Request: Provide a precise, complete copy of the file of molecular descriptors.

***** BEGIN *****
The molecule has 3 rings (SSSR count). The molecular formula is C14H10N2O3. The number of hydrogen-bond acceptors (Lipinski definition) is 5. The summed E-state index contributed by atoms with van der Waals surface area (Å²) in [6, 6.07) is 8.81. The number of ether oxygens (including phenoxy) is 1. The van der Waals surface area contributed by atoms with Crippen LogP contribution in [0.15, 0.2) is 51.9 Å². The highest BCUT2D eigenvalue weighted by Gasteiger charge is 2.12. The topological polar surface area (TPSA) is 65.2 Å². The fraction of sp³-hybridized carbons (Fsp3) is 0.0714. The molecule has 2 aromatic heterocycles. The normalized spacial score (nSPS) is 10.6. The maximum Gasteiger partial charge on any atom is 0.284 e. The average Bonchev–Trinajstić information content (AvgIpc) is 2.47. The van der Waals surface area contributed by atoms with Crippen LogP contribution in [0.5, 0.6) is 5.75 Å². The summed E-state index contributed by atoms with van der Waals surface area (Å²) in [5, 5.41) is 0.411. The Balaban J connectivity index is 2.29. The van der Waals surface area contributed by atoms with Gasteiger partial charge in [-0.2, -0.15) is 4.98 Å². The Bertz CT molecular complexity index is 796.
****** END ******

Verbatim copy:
The molecule has 3 rings (SSSR count). The molecular formula is C14H10N2O3. The number of hydrogen-bond acceptors (Lipinski definition) is 5. The summed E-state index contributed by atoms with van der Waals surface area (Å²) in [6, 6.07) is 8.81. The number of ether oxygens (including phenoxy) is 1. The van der Waals surface area contributed by atoms with Crippen LogP contribution in [0.15, 0.2) is 51.9 Å². The highest BCUT2D eigenvalue weighted by Gasteiger charge is 2.12. The topological polar surface area (TPSA) is 65.2 Å². The fraction of sp³-hybridized carbons (Fsp3) is 0.0714. The molecule has 2 aromatic heterocycles. The normalized spacial score (nSPS) is 10.6. The maximum Gasteiger partial charge on any atom is 0.284 e. The average Bonchev–Trinajstić information content (AvgIpc) is 2.47. The van der Waals surface area contributed by atoms with Crippen LogP contribution in [0.5, 0.6) is 5.75 Å². The summed E-state index contributed by atoms with van der Waals surface area (Å²) in [5, 5.41) is 0.411. The Balaban J connectivity index is 2.29. The van der Waals surface area contributed by atoms with Gasteiger partial charge in [-0.2, -0.15) is 4.98 Å². The Bertz CT molecular complexity index is 796.